PA: Yes, though they dressed in blacks and greys. In the late 80s my mother asked a stylist on my film to ‘Bring me flowers. I don’t want black’. I overheard her tell the stylist that, since her infancy, she had been made to wear black because of the death of her parents. Then, as more family members passed away, she had to continue wearing black. Until she was thirty, she basically lived in black clothing. I was shocked by this revelation and so my response to that tradition was to counter with the vibrancy of bright colours. Black can be a very elegant colour if you actually decide to wear it. If you don’t decide to wear it and it’s inflicted on you then it’s a nightmare of a colour. In the cinema you have to take into consideration what you’re going to mix the red with because it’s a colour that absorbs the attention of the eye. And you can combine red with almost every colour, even green, but there is one it should not be mixed with – and that’s yellow.
AT: That of course, is the Spanish flag hahahaha. So can you tell me about your actors and the ‘process’?
PA: I spend more than half my time rehearsing and talking with the actors because their faces and expressions are so important. I only think about potential actors for the roles after writing the script. But there are exceptions. Like Carmen Maura for Women on the Verge of a Nervous Breakdown, Antonio Banderas for Tie Me Up! Tie Me Down! and Penelope Cruz for Volver. And sometimes my scripts change so much that I start with women and they wind up being men! So having an actor in mind so early on in the process is not always wise. You can make big mistakes during the casting and just 10 years ago – you couldn’t ask an actor to come for an audition in Spain because they felt insulted. Things have changed now. The actors are still never good enough in one audition, and if you make one mistake – it can be fatal to the movie.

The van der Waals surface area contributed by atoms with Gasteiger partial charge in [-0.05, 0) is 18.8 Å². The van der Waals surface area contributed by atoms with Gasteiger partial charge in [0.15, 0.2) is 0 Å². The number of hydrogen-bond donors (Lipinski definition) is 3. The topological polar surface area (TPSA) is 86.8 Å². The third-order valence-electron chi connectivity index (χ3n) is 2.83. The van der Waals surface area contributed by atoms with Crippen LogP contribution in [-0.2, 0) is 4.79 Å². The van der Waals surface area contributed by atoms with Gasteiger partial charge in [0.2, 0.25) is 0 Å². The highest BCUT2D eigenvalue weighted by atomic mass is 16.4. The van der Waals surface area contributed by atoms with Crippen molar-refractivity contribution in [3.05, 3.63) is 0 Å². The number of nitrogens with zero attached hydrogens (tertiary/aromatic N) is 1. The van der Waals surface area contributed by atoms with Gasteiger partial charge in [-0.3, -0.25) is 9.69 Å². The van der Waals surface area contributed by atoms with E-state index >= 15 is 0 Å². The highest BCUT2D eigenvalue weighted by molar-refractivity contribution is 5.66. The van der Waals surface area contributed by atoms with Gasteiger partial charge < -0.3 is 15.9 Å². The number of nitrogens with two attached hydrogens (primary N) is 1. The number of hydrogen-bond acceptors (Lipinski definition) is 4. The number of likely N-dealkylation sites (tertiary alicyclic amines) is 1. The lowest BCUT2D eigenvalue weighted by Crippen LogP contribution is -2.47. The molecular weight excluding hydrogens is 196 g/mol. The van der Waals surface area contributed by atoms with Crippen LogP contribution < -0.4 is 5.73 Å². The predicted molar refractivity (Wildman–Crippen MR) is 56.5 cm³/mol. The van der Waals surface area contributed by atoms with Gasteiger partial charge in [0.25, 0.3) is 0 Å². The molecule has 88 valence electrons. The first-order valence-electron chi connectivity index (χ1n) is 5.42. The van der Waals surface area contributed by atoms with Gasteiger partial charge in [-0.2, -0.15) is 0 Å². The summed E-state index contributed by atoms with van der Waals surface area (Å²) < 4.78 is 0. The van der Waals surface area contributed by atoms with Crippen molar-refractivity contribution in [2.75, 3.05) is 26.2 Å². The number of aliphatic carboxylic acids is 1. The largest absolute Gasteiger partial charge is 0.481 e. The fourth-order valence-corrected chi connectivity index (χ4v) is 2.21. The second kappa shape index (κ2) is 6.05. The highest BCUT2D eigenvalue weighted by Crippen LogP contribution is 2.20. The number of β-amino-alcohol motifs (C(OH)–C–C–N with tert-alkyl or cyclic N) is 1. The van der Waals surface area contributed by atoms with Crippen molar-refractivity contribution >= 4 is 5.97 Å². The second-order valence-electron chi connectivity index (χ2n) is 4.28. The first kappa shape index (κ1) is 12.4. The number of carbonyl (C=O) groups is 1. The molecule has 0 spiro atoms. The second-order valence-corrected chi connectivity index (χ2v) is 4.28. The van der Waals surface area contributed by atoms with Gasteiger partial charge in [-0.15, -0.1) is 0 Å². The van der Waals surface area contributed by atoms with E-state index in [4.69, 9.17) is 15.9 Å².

AT: Rossy de Palma, who you have worked with on numerous occasions previously, has had many very different looks. Is that important?
PA: With Rossy de Palma especially, I once opted for ‘ugly’, ‘second-hand’ outfits, outfits that existed before on the body of another person. The first thing actors ask about a character is ‘What am I wearing?’ because the moment they look in the mirror, with the make-up and the wigs and the outfit, they understand exactly what kind of person they’re going to be.
AT: And the same goes with sex scenes?
PA: “Sex is a part of life and part of the life of the characters. I don’t try to show organs but instead create the illusion that what you’re seeing is real. Fortunately, I have worked with actors without prejudices and problems in this area and they’re largely responsible for why these scenes have come out so well. In Tie Me Up! Tie Me Down! The Motion Picture Association of America decided to class the film as X-rated because of the sex scene. It was a close-up and the camera was moving with them and for the MPAA viewers, they thought it was real and that it was basically a porn film.
It’s never dull with Europe’s greatest auteur.
Parallel Mothers is in cinemas now
You may also like to read where Tahar Rahim’s favourite places in Paris are in our interview with the acclaimed actor here